Spain introducing law to compensate victims of former dictator

[JURIST] The government of Spanish Prime Minister Jose Luis Rodriguez Zapatero [BBC profile] is planning to introduce a new law that will clear victims' names and "correct" trial records in an effort to bring justice to victims of former Spanish dictator General Francisco Franco [Wikipedia profile]. Some 55,000 people were killed during Franco's 36-year regime. Officials plan to reveal the text of the Law of Historical Memory on Friday, three days after the 70th anniversary of the civil war that brought Franco to power.

Though the government has kept a tight lid on the law, the proposal is expected to compensate victims for land seized by the government, increase pension benefits for victims and establish processes to identify those buried in unmarked graves. Spanish political parties agreed to not to speak about the Spanish civil war [Wikipedia backgrounder] after Franco died in 1975 in an effort to facilitate a peaceful transition to democracy. Victims groups had sought judicial recognition that Franco's regime was illegitimate [DPA report], but the law is not expected to include such a provision. EFE has more. The UK Guardian has additional coverage. El Pais has local coverage.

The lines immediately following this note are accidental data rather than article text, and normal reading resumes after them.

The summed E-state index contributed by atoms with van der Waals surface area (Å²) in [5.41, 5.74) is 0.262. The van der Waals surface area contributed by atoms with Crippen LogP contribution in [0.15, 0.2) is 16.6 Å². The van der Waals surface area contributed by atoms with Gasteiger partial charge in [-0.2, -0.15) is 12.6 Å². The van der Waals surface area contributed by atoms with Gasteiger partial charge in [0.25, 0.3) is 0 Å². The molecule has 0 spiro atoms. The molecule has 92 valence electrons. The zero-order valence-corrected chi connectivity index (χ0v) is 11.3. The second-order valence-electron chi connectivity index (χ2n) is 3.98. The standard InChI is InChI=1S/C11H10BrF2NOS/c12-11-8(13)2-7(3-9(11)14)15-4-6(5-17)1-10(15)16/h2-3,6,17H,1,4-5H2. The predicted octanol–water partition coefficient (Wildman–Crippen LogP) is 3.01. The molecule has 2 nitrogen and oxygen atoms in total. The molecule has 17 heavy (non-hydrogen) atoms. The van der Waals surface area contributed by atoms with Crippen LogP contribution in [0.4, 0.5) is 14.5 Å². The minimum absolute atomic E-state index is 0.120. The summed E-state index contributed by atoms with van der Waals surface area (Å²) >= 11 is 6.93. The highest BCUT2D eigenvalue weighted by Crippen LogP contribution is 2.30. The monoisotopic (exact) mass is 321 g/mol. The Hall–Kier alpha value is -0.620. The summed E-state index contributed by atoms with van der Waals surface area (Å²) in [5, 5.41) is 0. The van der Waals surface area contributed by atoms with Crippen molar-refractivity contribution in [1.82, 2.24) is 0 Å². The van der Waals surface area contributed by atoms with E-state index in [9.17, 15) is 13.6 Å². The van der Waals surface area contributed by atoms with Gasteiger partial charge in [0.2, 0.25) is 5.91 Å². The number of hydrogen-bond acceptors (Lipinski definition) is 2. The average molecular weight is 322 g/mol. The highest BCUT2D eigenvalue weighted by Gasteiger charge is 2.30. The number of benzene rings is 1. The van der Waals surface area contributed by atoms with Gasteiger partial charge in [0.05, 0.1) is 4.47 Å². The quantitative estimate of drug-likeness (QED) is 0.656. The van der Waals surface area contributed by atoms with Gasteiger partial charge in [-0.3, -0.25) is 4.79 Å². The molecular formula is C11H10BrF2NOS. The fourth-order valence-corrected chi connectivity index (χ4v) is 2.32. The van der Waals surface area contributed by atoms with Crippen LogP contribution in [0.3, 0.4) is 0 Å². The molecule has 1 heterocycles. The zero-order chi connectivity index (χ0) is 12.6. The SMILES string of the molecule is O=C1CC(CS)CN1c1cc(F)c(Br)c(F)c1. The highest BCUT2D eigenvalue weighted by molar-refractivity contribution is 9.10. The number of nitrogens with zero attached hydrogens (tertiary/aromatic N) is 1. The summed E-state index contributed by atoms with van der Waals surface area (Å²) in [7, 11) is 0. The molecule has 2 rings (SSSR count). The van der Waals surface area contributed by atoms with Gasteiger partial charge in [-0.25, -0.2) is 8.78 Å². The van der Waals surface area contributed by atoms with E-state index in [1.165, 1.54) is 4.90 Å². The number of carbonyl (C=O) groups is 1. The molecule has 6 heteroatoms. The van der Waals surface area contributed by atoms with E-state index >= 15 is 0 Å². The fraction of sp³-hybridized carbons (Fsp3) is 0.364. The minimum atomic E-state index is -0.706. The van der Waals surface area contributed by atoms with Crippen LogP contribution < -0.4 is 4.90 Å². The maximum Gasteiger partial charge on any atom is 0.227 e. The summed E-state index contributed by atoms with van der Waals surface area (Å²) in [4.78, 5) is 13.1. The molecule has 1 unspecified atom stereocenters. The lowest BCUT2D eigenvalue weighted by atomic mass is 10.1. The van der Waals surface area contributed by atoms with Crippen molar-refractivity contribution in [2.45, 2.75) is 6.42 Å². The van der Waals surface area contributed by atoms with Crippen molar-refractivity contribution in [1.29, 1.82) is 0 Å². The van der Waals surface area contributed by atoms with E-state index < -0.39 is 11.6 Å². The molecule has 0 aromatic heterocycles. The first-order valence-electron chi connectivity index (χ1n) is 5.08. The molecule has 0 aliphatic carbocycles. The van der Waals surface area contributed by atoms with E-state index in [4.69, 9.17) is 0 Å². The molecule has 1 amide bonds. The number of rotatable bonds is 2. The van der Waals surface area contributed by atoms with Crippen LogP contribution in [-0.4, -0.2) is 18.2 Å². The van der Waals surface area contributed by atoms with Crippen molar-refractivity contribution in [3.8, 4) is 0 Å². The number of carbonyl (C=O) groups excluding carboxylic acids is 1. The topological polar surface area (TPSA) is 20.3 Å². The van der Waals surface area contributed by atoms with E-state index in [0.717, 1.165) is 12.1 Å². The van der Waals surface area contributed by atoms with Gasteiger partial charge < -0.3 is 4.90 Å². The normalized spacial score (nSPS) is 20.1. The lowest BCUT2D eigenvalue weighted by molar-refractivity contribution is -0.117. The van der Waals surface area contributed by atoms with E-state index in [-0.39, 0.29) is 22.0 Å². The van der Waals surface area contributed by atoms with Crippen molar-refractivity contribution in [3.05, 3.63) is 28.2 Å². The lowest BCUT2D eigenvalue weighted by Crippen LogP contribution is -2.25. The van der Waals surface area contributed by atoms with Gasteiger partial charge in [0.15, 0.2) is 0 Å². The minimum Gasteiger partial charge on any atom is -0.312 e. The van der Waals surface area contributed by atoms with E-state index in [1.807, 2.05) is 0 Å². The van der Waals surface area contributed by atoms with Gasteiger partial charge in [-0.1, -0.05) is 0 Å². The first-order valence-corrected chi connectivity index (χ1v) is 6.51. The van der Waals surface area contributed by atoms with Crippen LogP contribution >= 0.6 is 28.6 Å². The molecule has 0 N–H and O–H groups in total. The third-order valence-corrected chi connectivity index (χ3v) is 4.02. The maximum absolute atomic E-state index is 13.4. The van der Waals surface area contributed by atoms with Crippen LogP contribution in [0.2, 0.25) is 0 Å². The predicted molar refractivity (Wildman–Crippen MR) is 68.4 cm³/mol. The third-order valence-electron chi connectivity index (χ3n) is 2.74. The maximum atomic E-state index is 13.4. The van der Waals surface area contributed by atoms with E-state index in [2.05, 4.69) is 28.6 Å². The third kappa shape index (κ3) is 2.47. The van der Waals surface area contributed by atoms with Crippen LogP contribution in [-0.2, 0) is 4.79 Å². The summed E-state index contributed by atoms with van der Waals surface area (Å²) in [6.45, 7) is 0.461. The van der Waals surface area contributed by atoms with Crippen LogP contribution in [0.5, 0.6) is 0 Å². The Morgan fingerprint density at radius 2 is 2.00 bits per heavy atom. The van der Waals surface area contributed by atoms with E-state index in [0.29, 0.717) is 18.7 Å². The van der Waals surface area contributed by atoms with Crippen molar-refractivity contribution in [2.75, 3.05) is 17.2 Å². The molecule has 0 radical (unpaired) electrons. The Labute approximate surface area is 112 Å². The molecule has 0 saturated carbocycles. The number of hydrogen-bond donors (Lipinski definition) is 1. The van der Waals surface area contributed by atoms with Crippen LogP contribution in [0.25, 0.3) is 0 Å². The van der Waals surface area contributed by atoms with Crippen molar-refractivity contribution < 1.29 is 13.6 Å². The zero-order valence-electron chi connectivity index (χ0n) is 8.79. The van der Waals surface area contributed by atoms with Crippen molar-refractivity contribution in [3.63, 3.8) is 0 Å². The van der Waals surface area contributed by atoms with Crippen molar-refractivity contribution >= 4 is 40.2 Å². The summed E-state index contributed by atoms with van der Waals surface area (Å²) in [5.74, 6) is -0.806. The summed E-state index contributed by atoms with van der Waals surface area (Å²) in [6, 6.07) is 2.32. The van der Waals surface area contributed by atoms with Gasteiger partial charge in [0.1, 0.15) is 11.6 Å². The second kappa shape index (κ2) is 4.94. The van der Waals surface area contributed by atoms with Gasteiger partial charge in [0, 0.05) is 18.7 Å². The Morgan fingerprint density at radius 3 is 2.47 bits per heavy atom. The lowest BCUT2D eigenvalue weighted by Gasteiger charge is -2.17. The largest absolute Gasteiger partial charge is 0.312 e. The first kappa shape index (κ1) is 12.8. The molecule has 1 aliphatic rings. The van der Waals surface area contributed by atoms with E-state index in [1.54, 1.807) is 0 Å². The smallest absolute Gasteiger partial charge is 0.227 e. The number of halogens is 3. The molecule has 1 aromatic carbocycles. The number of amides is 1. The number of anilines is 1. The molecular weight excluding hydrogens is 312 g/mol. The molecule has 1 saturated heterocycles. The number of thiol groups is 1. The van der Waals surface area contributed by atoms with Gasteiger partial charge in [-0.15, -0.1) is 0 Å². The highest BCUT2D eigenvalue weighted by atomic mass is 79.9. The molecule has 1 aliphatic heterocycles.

About Paper Chase

Paper Chase is JURIST's real-time legal news service, powered by a team of 30 law student reporters and editors led by law professor Bernard Hibbitts at the University of Pittsburgh School of Law. As an educational service, Paper Chase is dedicated to presenting important legal news and materials rapidly, objectively and intelligibly in an accessible format.

© Copyright JURIST Legal News and Research Services, Inc., 2013.